Waipukurau School

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Findings

On the basis of the findings of this review, ERO‘s overall evaluation judgement of Waipukurau School’s performance in achieving valued outcomes for its students is: Developing.

1 Background and Context

What is the background and context for this school’s review?

Waipukurau School caters for students in Years 1 to 8. Of the 321 students currently enrolled, 22% identify as Māori. The school is part of the Ruahine Kāhui Ako.

The May 2016 ERO external evaluation report identified that the school needed to develop or strengthen the following: leadership; curriculum; equity and excellence of outcomes for students; internal evaluation.

With assistance from an external provider the school developed an action plan focused on addressing these areas.

2 Review and Development

How effectively is the school addressing its priorities for review and development?

Priorities identified for review and development

Priorities for review and development in the previous ERO report included strengthening school leadership to:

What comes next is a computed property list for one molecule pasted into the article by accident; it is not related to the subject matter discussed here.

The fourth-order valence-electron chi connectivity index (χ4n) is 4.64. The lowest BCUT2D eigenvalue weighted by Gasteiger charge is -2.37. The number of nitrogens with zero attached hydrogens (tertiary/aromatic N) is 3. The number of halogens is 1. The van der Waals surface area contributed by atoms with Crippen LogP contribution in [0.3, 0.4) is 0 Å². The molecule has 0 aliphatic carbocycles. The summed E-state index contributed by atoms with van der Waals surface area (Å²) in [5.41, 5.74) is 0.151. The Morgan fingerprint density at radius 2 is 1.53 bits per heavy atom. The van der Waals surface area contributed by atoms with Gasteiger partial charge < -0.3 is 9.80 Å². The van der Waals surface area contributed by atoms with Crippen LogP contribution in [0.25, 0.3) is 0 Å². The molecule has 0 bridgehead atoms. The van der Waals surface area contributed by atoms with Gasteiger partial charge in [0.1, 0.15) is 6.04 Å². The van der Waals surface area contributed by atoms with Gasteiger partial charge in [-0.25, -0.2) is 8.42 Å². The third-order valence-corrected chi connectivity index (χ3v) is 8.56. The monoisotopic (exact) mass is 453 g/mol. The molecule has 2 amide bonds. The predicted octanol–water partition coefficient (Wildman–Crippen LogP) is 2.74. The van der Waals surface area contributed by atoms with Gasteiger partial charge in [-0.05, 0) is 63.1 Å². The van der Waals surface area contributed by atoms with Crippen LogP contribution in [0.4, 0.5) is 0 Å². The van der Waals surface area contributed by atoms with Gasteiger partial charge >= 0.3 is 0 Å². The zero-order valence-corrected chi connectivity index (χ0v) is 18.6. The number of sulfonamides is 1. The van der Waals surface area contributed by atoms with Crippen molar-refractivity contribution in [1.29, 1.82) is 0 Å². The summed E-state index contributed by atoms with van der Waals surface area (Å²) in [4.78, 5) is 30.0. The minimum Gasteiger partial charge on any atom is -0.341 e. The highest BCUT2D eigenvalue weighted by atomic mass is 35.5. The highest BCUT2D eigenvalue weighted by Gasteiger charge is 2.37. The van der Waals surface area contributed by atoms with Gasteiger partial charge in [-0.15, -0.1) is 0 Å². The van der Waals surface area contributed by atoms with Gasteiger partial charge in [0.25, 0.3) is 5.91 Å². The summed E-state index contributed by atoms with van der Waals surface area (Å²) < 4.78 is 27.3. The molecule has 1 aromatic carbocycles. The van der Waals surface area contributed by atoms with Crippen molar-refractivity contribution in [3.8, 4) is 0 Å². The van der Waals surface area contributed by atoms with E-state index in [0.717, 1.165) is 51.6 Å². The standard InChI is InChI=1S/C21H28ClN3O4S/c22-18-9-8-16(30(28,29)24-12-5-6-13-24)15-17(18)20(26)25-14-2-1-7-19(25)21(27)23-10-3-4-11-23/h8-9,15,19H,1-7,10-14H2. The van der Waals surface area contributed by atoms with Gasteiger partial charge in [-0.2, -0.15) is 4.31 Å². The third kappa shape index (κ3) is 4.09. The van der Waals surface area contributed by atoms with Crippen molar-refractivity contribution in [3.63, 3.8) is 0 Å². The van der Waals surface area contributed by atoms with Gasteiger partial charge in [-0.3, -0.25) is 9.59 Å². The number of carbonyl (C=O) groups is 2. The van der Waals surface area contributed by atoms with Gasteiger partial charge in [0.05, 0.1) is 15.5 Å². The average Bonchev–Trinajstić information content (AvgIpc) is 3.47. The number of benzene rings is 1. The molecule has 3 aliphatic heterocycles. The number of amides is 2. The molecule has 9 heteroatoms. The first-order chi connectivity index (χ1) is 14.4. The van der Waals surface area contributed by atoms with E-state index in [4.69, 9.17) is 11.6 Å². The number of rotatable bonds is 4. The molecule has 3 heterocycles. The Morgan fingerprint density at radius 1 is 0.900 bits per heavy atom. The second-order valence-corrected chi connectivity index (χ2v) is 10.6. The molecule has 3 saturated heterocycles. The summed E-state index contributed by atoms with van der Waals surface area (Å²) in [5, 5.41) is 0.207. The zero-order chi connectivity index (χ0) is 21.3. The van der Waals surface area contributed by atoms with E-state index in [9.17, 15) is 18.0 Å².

• enhance the focus on improving teaching and learning
  • guide the development of a curriculum to reflect The New Zealand Curriculum and the aspirations of the community
  • through internal evaluation, ensure a responsive curriculum to meet students' needs and promote equitable and excellent outcomes for all learners
  • manage and participate in professional learning and development.

Appraisal needed further development to:

  • include goals aligned with school priorities and achievement targets and linked to student outcomes
  • build and appraise teachers' cultural competence to better support Māori learners.
Progress
Leadership

At the beginning of 2019, the school restructured the leadership team. A new deputy principal was appointed and four team leader positions developed. This change has resulted in a more distributed leadership model. The senior leadership team is working through a process to establish clear roles and responsibilities and consistency of expectations.